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Government and Politics

Swing state rubber hits the road in debate
Ohio still on the table as Romney, Obama cite Chinese trade and auto bailout
This story is part of a special series.

Kabir Bhatia
In The Region:
The Ohio rubber hit the road during the third and final presidential debate Monday night between President Barack Obama and former Massachusetts Gov. Mitt Romney. WKSU’s Kabir Bhatia reports on the swing state ties in what was supposed to be a foreign policy debate.
Swing state rubber hits the road

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Middle East security and China’s economy took up much of the debate, and the latter gave the candidates a chance to steer the conversation back home. Mitt Romney attacked China’s theft of intellectual property.

“I was with one company that makes valves in process industries. And they said, ‘Look we’re having some valves coming in that were broken and we had to repair them under warranty. And we looked them up and they had our serial number on them. And then we noticed that there was more than one with that serial number.’ There were counterfeit products being made overseas with the same serial number as the U.S. company. The same packaging. These were being sold into our market and around the world as if they were being made by the U.S. competitor. This can’t go on.”

And in response, the president cited recent cases won by his administration against China.

“Steelworkers in Ohio and throughout the Midwest, Pennsylvania, are in a position now to sell steel to China because we won that case. We had a tire case in which they were flooding us with cheap domestic tires -- er, cheap Chinese tires. And we put a stop to it. And as a consequence, saved jobs throughout America. I have to say that Gov. Romney criticized me for being too tough in that tire case. He said this wouldn't be good for American workers and that it would be protectionist. But I tell you those workers don't feel that way.”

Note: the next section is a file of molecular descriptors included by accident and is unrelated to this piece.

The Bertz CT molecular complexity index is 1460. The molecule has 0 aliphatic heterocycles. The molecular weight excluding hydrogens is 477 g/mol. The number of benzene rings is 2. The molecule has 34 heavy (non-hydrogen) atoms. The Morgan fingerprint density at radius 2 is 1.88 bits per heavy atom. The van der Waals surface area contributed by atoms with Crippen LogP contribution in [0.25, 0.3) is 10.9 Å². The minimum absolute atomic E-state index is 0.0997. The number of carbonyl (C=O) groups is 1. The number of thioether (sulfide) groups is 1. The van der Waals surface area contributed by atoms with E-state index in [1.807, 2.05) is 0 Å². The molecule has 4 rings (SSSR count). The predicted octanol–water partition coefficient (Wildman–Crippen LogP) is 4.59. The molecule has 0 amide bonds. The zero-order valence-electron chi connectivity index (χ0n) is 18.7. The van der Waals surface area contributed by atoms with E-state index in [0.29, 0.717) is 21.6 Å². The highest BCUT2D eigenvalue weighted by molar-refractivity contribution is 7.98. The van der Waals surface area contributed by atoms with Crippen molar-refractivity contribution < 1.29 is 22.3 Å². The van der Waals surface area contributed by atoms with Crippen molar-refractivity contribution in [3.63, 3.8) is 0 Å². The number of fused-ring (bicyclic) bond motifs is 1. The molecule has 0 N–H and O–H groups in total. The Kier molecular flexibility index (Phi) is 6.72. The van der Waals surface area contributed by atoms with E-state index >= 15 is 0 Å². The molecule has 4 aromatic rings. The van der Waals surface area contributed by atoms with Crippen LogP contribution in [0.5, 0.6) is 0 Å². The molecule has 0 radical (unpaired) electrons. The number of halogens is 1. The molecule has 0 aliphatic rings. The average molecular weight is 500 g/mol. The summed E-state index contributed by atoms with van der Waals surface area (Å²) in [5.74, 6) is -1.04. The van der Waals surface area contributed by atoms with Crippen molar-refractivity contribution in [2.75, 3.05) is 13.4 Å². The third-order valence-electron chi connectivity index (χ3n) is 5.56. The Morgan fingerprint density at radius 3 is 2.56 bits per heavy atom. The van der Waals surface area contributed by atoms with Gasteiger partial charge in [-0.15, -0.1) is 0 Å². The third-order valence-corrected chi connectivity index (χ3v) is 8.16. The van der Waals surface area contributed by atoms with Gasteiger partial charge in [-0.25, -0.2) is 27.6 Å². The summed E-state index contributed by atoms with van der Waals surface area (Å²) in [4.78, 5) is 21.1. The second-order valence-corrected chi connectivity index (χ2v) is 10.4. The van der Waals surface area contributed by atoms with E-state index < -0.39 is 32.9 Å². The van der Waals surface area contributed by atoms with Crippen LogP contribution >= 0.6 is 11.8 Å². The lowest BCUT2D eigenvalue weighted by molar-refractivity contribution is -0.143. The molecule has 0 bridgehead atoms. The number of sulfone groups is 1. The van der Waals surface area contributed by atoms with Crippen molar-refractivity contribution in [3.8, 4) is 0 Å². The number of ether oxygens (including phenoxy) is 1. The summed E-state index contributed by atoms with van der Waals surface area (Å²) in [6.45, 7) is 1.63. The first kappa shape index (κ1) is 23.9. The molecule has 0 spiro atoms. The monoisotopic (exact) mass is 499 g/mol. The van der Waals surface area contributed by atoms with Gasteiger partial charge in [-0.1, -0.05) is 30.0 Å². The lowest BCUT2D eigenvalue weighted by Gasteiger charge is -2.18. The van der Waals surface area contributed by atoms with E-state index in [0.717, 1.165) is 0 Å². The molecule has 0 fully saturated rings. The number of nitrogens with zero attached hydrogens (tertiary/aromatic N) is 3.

Along with tires, the auto bailout figured heavily in the debate. David Cohen of the University of Akron’s Bliss Institute says the president’s support for the bailout has been a lynchpin of his campaign. And Mitt Romney’s support of a managed bankruptcy reorganization has caused the self-described “car guy” nothing but problems.

“Gov. Romney, like in the second debate, tried to take some credit for the auto bailout, saying that the bankruptcy process that the companies went through was what he had suggested. And the president vigorously disputed that. It really is a very difficult issue for the Governor. And I think it’s one of the core reasons why Gov. Romney cannot get over the hump in Ohio. It is a very popular decision. Polling corroborates this. If president Obama ends up winning Ohio, I think some of that will be in part, due to his efforts at rescuing the American auto industry.”

Cohen says he’s been monitoring the evolving electoral map, and the president has a chance to win re-election without Ohio. But for Mitt Romney, it’s much more mathematically difficult without the Buckeye state. And that’s the reason we can expect to see a lot of Romney and Obama, their running mates, family members and surrogates in these last two weeks of the campaign.
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